Dystopian sci-fi does sell, but Star Trek was specifically designed to be NOT THAT. Time travel stuff sells too, but not in Star Wars. It just doesn’t fit the mold. I love cursing, and I like gore. They just rub me wrong with a Star Trek sticker slapped on them. I mean, I’ll still watch it, but my mind always goes back to Kirk trying to explain the concept of profanity to Spock because he’s a history buff and that stuff was supposed to be long behind us as a society. It doesn’t jive.

Where are you getting your definition of “a broader audience?”

The ratings suggest it has quite broad appeal for a streaming drama series.

Discovery has been sitting in the middle of the top ten original streaming series on Parrot Analytics television demand ratings since S3 premiered.

It’s Nielsen US streaming ratings look good too, although those only count streaming to television sets.

In Canada, Discovery S3 has cracked the top 30 of all shows for both broadcast and cable – including reality series, news and sports.

By the way, please don’t speak for all long time fans. I saw TOS and TAS in first-run as a child and there are a number of us on this board who did. My touch-stone though is my mum-in-law – who has watched every Trek series since TOS when she was already a mum with young kids. She has caught up with Discovery and is enthusiastically watching.

Last edited 28 days ago by TG47

Personally, I actually hope these actors and their portrayals and the portrayed relationship teaches me something. Holding up a mirror and being challenged is what Star Trek is about. (Uncharacteristic praise from me for Discovery, I know. But it’s true.)

I am usually pretty critical of DSC but this seems a very out of place if not off-putting after watching what the producers were able to do with DSC 304.

Does anyone else get the feeling that the crew will find a way back to their time and leave discovery behind?

I think that’s certainly a possibility. We already know the crew regrets going into the future, and that they feel trapped there. Many lives were lost because of the burn, and the Federation falling apart is a very big problem to solve. That’s a lot to deal with. If this were Trek of old, I’d say they’d just reset things in the end. And going by that, I’d guess that maybe the crew caused the burn by not being a part of history. Keeping Discovery in the future, protected by Zora, the sphere data would be safe, and the spore drive would still be out of the picture. Then with the crew in the past, they’d solve the rest of the problems.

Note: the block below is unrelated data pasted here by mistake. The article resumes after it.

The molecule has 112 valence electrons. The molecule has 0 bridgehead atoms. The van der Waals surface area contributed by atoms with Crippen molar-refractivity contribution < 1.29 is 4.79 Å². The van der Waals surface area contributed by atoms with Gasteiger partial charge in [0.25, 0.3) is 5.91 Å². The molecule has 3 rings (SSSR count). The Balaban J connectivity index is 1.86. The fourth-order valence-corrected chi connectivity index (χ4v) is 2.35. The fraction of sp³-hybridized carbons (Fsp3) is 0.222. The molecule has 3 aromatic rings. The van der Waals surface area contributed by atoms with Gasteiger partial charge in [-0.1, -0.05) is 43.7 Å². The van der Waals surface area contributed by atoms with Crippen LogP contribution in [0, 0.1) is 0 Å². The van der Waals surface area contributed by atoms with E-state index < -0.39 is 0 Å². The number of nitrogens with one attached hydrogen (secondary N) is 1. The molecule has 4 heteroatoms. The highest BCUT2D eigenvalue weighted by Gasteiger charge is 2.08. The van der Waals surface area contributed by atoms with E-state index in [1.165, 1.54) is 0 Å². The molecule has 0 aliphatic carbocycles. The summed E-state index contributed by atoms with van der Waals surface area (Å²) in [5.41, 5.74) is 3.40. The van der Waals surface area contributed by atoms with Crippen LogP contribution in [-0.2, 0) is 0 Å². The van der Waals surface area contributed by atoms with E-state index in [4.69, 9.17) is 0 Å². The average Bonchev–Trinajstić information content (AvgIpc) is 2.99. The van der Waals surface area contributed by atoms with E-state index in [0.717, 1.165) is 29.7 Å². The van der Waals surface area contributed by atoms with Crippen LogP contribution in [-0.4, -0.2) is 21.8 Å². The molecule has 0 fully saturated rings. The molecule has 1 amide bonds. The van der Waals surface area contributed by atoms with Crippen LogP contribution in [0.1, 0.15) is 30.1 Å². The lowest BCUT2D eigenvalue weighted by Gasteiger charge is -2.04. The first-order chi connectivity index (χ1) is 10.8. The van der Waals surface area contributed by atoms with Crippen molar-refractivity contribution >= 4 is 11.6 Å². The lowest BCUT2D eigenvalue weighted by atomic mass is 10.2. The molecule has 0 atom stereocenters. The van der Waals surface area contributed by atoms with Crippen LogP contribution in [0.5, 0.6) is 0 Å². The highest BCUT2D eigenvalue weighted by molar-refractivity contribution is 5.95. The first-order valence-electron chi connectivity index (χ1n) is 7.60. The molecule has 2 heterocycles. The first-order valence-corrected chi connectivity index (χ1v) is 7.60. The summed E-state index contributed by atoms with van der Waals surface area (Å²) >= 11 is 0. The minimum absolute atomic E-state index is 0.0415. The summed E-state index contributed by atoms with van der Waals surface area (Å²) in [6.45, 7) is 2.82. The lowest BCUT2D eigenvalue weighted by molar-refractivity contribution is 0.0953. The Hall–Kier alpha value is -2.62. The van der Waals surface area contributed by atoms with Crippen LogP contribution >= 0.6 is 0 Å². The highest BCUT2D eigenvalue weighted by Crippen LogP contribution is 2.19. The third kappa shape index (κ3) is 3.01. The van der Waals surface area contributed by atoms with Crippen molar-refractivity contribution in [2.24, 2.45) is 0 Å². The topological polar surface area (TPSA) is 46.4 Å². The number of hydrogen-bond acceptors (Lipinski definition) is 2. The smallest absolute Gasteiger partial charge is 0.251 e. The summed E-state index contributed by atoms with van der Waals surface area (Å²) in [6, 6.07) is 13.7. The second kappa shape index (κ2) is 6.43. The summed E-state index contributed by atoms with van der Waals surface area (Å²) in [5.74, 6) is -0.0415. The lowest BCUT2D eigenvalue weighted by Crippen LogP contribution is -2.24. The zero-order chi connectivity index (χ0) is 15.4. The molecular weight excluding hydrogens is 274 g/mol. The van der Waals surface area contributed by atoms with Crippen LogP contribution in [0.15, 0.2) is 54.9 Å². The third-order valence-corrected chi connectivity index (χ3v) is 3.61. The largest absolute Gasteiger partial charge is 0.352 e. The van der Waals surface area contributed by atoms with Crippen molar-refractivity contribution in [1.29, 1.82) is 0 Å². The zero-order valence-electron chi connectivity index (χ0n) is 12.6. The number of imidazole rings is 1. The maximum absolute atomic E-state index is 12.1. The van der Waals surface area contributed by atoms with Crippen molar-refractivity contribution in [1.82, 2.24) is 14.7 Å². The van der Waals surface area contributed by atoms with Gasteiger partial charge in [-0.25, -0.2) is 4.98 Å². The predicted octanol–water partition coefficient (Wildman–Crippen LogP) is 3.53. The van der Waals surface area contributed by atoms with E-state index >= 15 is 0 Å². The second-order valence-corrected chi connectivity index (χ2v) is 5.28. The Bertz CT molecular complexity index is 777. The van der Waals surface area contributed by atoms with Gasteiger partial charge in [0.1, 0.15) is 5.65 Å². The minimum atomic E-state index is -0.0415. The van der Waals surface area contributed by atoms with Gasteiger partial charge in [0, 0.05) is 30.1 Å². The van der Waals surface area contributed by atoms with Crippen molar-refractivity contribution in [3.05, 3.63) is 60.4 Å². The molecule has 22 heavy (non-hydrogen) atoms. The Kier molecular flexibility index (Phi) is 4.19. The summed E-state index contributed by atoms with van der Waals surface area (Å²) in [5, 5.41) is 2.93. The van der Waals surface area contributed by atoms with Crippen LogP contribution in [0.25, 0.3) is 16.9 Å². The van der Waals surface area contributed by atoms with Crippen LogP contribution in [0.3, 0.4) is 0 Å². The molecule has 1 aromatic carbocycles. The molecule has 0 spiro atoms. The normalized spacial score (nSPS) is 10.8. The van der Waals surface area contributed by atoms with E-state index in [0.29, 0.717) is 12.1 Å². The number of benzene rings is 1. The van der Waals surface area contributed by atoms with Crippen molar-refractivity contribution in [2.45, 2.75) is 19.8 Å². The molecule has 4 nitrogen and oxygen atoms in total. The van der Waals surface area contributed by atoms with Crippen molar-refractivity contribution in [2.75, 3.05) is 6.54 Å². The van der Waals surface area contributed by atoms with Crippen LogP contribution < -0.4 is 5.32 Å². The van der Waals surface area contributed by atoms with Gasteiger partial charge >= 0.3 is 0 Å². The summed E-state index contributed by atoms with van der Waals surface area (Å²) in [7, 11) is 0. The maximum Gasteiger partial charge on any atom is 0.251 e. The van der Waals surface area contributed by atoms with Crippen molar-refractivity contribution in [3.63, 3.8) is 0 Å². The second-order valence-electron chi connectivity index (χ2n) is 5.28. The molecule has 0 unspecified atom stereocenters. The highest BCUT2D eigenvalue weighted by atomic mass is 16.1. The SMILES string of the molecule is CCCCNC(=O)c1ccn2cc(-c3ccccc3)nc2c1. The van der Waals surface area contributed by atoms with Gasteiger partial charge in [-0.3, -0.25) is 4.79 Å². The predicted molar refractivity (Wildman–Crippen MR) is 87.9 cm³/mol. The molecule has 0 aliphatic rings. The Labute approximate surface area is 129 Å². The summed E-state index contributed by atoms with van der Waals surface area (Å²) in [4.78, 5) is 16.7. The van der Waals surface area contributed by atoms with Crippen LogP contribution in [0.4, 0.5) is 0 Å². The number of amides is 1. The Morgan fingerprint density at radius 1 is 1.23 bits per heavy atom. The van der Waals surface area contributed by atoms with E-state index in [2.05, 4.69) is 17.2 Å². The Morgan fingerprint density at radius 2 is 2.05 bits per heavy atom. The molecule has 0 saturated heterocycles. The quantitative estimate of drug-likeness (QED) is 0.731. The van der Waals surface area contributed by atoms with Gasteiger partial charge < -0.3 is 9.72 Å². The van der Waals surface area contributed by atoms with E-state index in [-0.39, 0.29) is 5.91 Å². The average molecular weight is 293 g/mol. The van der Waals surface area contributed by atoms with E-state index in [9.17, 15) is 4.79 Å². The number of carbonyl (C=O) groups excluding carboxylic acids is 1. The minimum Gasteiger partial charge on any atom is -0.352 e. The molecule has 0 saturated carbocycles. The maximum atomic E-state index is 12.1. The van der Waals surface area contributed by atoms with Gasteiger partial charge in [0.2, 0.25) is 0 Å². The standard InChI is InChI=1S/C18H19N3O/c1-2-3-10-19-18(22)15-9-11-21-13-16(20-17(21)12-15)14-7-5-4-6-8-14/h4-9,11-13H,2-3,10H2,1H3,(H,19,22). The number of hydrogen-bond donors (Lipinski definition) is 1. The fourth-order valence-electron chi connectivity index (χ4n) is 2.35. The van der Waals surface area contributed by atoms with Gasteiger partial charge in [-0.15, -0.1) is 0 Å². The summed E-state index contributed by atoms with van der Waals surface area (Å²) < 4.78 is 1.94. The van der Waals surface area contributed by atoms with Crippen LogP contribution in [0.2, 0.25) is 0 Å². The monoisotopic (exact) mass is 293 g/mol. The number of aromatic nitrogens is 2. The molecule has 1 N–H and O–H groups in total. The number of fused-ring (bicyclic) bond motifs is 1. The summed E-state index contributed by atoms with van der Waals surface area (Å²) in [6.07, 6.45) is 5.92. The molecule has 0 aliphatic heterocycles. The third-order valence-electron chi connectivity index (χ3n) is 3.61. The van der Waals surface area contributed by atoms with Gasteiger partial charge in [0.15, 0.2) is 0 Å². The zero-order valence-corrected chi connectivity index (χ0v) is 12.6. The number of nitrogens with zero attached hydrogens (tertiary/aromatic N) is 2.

However, if that’s the case, I don’t know why Craft would be fighting against the V’Draysh. If going back in time fixes things, then the term (probably) shouldn’t exist. Also, having the crew in the past again goes counter to the idea that they were going ahead so the writers would have more creative freedom. But we do know that the crew eventually abandons Discovery, and that Georgiou is going to be in a Section 31 series, but we don’t know if it’s in the past or not. So maybe some people go back? Maybe they’re setting up Detmer to be responsible for going back and preventing the burn? So maybe Detmer and Georgiou go back, or them and anyone else that misses home? That would still leave whoever stays in the future without a ship, unless they get a new one… That’s just a lot of speculation though. I actually hope that there won’t be a time-travel reset, if it wipes out any character progression.

In the second episode this season Zareh and his men were already calling the Federation the V’Draysh. So the term is already out there. As for Georgiou I think she will stay and rebuild S31. The preview with her and David Cronenberg looks very interesting.

No more time travel! At least for awhile. And why I think they will definitely be staying in the 32nd century since they made it clear all time travel tech was destroyed after TCW and because Burnham got rid of her own suit 5 minutes after landing in the new century. They are there to stay!

I really want them to join this version of Starfleet and become a new beacon of a revamped Federation. That story just sounds amazing and you can go anywhere with it. They should’ve done this in the first season but it is what it is.

the leave discovery behind but they not travel back in time i think. Instead the crew get a brand new discovery.

Last edited 27 days ago by Tim

Doug Jones said in an interview last week the crew is staying in the 32nd century permanently. But yes they could send the ship back for a thousand years and rejoin it. But I still don’t see the point of sending it back when the ENTIRE was to bring it to the future to avoid Control in the first place.